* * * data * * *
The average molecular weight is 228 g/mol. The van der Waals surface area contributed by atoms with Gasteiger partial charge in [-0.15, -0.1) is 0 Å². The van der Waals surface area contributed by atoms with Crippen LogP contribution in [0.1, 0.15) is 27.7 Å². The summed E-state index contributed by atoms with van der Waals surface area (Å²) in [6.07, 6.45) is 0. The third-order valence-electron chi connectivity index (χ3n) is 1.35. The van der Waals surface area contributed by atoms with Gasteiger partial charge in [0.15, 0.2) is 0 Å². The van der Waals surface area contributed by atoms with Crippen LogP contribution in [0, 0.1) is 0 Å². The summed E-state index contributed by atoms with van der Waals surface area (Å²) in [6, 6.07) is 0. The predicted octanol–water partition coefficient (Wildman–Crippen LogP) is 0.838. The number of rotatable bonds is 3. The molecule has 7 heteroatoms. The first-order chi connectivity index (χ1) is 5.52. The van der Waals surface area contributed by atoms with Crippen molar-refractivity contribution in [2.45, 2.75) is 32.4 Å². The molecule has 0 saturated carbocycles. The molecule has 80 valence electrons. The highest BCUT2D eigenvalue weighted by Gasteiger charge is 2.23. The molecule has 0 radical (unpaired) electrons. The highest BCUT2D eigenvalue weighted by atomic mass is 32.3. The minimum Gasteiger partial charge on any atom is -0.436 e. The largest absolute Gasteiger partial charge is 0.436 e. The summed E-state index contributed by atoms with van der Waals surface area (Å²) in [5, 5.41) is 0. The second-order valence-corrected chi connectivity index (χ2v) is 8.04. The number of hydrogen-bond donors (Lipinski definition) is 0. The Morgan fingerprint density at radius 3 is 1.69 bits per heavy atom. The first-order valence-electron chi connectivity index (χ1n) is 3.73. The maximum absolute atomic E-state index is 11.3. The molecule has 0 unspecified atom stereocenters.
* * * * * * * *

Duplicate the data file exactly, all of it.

The average molecular weight is 228 g/mol. The van der Waals surface area contributed by atoms with Gasteiger partial charge in [-0.15, -0.1) is 0 Å². The van der Waals surface area contributed by atoms with Crippen LogP contribution in [0.1, 0.15) is 27.7 Å². The summed E-state index contributed by atoms with van der Waals surface area (Å²) in [6.07, 6.45) is 0. The third-order valence-electron chi connectivity index (χ3n) is 1.35. The van der Waals surface area contributed by atoms with Gasteiger partial charge in [0.15, 0.2) is 0 Å². The van der Waals surface area contributed by atoms with Crippen LogP contribution in [0, 0.1) is 0 Å². The summed E-state index contributed by atoms with van der Waals surface area (Å²) in [6, 6.07) is 0. The predicted octanol–water partition coefficient (Wildman–Crippen LogP) is 0.838. The number of rotatable bonds is 3. The molecule has 7 heteroatoms. The first-order chi connectivity index (χ1) is 5.52. The van der Waals surface area contributed by atoms with Crippen molar-refractivity contribution in [2.45, 2.75) is 32.4 Å². The molecule has 0 saturated carbocycles. The molecule has 80 valence electrons. The highest BCUT2D eigenvalue weighted by Gasteiger charge is 2.23. The molecule has 0 radical (unpaired) electrons. The highest BCUT2D eigenvalue weighted by atomic mass is 32.3. The minimum Gasteiger partial charge on any atom is -0.436 e. The largest absolute Gasteiger partial charge is 0.436 e. The summed E-state index contributed by atoms with van der Waals surface area (Å²) in [5, 5.41) is 0. The second-order valence-corrected chi connectivity index (χ2v) is 8.04. The number of hydrogen-bond donors (Lipinski definition) is 0. The Morgan fingerprint density at radius 3 is 1.69 bits per heavy atom. The first-order valence-electron chi connectivity index (χ1n) is 3.73. The maximum absolute atomic E-state index is 11.3. The molecule has 0 unspecified atom stereocenters.